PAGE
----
Author(s): Everard ML
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Abstract The majority of infants admitted to hospital in infancy with lower respiratory tract infections (LRTIs) have been infected with the respiratory syncytial virus (RSV). Infants and young children experiencing RSV LRTIs experience increased respiratory morbidity in subsequent years, although the prevalence falls rapidly in early childhood. Recent data support the suggestion that in most subjects, this recurrent morbidity is not attributable to atopic asthma and that in most respects, the acute and long-term outcomes with RSV infections are similar in nature to those attributable to other viruses. The phenotype of the acute illness probably provides better prognostic information than the type of virus.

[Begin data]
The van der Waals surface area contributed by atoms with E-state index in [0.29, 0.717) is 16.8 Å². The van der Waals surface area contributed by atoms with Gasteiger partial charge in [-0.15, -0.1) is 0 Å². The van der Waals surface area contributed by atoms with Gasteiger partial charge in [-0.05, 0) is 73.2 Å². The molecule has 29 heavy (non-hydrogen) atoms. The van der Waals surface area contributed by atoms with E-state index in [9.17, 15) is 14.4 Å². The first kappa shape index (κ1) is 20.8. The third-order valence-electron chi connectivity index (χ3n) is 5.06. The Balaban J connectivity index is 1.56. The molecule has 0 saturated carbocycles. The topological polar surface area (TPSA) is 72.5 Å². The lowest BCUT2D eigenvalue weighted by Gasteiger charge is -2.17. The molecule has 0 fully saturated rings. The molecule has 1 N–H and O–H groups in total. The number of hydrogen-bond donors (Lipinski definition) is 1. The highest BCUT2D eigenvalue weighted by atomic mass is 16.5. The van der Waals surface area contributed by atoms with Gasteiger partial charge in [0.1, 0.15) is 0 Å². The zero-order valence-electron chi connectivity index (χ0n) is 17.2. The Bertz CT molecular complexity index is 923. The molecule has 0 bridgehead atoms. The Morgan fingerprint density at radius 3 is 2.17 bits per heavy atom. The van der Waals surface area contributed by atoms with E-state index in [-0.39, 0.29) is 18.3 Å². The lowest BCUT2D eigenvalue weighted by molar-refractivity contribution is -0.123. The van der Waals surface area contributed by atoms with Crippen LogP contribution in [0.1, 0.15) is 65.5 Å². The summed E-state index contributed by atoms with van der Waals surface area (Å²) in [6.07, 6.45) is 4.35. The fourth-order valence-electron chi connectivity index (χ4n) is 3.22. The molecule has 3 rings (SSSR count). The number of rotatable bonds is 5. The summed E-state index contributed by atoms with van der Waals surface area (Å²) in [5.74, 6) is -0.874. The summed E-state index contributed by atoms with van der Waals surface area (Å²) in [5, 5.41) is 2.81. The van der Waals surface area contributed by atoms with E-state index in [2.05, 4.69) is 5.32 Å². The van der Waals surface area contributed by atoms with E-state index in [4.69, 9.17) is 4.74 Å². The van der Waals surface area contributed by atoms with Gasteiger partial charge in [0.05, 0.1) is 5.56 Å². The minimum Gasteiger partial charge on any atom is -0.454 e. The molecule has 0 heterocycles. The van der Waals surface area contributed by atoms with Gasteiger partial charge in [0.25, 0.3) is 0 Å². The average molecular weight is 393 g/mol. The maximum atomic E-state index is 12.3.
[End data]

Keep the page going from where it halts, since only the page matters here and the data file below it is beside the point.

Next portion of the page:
This article was published in Curr Allergy Asthma Rep
and referenced in Journal of Bioanalysis & Biomedicine